Finding God and Grace in Les Misérables
- Debbie Holloway Contributing Writer
- 2012 19 Dec
Jean Valjean was a thief. He broke parole, evaded the law, lied, and assumed several false identities over the course of his life. And, according to Hugh Jackman, he is “one of the great literary characters” and a personal hero of Jackman’s.
Jackman (The Prestige) takes on the leading role of this classic literary convict in the new film Les Misérables, opening Christmas day. As fans of live theatre will know, Les Misérables began as stage musical 25 years ago, inspired by the massive Victor Hugo novel of the same name. It was produced by Cameron Mackintosh (Producer of Cats, Phantom of the Opera, and Mary Poppins on Broadway) and went on to be one of the most successful and beloved shows in the world. Now Mackintosh has paired up with Director Tom Hooper (The King’s Speech) to bring this legendary musical to the silver screen.
Several recent films have tackled big questions of religion, God, and spirituality, such as Life of Pi and Lincoln. But in Les Misérables, it is hardly a question of where to find God. It would rather be a challenge to miss seeing him! He drenches the characters and the landscapes. He weaves in and out of the story, much like the elusive second-soprano note in a choral song; you don’t even always notice it, and you can’t quite pinpoint it all the time, but everything would be drastically different without its presence.
Christians today would do well to absorb the stories that Les Misérables tells about love, grace, and God’s heart for the downtrodden.
“The guilty one is not he who commits the sin, but he who causes the darkness.” –Victor Hugo, Les Misérables
At the beginning of the film we are introduced to Jean Valjean and Inspector Javert (Russell Crowe, Robin Hood), who face-off as Valjean is awarded his parole after 19 years of slaving as a prisoner of France. Immediately we discern that the reason these men will always be enemies is that they have a fundamentally different understanding of right and wrong. To Javert (a man employed by the government) the Letter of the Law is all that matters. Valjean broke the law and then tried to run from his punishment; thus, in Javert’s eyes, he is worthy of death and could “never change” into a truly good man.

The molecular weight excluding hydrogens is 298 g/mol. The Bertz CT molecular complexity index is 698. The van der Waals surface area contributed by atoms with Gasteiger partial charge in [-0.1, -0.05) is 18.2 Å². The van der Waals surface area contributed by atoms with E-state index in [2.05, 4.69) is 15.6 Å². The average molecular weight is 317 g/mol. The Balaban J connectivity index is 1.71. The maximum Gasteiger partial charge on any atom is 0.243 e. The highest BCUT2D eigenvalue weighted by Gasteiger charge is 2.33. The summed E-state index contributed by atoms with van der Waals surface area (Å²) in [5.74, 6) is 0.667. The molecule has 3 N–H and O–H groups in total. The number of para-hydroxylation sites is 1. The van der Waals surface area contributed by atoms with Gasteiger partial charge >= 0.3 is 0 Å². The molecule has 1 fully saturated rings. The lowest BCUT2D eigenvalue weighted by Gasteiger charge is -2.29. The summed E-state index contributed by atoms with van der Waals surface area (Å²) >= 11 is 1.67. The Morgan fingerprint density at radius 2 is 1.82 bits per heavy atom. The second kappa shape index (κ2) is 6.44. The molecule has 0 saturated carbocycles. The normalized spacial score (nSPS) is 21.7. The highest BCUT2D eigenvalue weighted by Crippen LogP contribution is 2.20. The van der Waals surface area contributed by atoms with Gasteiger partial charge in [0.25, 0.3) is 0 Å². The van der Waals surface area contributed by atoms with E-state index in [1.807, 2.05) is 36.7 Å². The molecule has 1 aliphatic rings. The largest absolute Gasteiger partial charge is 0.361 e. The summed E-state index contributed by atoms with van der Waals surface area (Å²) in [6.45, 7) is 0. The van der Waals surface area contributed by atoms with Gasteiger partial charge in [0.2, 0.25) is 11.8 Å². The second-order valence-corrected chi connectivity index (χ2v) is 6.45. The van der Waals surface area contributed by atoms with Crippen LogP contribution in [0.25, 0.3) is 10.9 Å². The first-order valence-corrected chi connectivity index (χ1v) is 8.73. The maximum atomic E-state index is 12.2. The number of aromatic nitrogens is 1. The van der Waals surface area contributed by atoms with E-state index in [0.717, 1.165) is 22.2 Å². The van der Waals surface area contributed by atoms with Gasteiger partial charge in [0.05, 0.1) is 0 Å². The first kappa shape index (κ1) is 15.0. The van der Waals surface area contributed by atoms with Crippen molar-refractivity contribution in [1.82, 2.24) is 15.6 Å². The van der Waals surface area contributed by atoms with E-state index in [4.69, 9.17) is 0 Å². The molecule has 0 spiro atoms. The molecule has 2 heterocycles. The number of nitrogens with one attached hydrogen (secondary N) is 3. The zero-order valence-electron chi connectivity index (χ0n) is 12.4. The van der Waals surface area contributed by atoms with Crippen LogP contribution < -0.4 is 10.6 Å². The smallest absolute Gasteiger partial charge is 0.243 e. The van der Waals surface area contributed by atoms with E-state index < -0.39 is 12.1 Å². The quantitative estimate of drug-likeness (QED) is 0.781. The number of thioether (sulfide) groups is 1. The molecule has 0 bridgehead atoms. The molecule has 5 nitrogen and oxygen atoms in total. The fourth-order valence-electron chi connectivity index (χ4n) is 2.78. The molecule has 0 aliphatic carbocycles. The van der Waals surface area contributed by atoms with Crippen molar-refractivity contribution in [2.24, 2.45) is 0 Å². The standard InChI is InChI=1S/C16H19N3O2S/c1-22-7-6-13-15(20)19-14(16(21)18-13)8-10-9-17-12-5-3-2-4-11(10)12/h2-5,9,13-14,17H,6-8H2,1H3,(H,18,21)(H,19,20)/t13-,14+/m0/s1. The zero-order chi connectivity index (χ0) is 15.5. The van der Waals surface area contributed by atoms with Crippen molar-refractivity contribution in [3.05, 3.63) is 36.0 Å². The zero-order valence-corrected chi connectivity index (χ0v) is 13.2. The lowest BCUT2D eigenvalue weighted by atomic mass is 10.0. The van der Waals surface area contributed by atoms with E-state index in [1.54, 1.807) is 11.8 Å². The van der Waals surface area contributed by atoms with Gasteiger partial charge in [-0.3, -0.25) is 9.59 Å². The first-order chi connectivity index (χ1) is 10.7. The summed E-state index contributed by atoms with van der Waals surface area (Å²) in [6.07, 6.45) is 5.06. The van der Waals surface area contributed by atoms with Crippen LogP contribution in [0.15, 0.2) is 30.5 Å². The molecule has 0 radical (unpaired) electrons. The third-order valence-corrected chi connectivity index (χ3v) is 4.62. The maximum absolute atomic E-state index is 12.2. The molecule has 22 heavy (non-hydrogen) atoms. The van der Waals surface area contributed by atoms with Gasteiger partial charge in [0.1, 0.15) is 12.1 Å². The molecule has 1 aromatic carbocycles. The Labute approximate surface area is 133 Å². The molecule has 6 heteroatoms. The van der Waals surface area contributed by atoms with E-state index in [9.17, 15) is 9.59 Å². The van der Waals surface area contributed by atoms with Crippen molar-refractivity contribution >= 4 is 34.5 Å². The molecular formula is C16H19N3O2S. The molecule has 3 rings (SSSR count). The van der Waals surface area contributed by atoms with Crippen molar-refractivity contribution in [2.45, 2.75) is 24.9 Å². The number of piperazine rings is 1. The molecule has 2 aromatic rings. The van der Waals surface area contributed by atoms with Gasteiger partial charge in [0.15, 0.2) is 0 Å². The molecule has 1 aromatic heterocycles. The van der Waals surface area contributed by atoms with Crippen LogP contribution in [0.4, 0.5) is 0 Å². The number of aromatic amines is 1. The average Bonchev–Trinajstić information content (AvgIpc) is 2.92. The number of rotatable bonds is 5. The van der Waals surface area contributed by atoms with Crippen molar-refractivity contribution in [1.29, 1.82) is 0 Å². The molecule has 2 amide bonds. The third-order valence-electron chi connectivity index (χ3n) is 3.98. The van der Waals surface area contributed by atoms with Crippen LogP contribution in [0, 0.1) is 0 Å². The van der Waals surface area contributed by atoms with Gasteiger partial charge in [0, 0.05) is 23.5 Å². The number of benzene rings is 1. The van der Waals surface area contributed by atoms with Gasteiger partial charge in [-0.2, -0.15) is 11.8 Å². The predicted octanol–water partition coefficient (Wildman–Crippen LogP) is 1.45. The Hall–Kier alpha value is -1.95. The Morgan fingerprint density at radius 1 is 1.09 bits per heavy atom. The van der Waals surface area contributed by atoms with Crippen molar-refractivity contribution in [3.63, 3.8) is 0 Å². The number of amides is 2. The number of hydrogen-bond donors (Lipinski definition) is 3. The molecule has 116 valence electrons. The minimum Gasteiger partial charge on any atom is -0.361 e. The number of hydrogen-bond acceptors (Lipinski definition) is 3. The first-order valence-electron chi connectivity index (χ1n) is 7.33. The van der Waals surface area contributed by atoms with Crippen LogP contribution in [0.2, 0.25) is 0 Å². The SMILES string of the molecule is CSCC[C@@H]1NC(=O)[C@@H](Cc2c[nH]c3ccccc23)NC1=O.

Valjean, on the other hand, has a different perspective. His only crime was attempting to steal a loaf of bread for his starving family, and he harbors fierce anger and bitterness for the years of servitude he’s been forced to endure for what he sees as a justifiable, understandable infraction.
Javert swears to keep watch over Valjean on his parole, and Valjean soon finds out that the parole papers he is legally required to carry cause people (including potential employers) to scorn him and send him away.
Enter the Bishiop (Colm Wilkinson, who originated Jean Valjean on Broadway). If there ever was a character who embodied the grace and love of Jesus Christ in a film, it is the Bishop. This kindly old man invites a dejected Jean Valjean into his home for a hot meal and a bed for the night, offering him every consideration available to his humble manner of living.
However, Valjean is unused to grace and does not recognize it. All he knows is that he is unable to find work and sees no way out of his desperate situation. During the night he rises in a panic, collects all the valuable silver he can find within the house, and flees. He is apprehended by the police, however, and returned to the Bishop, whom they expect to serve as a witness to his blatant crime.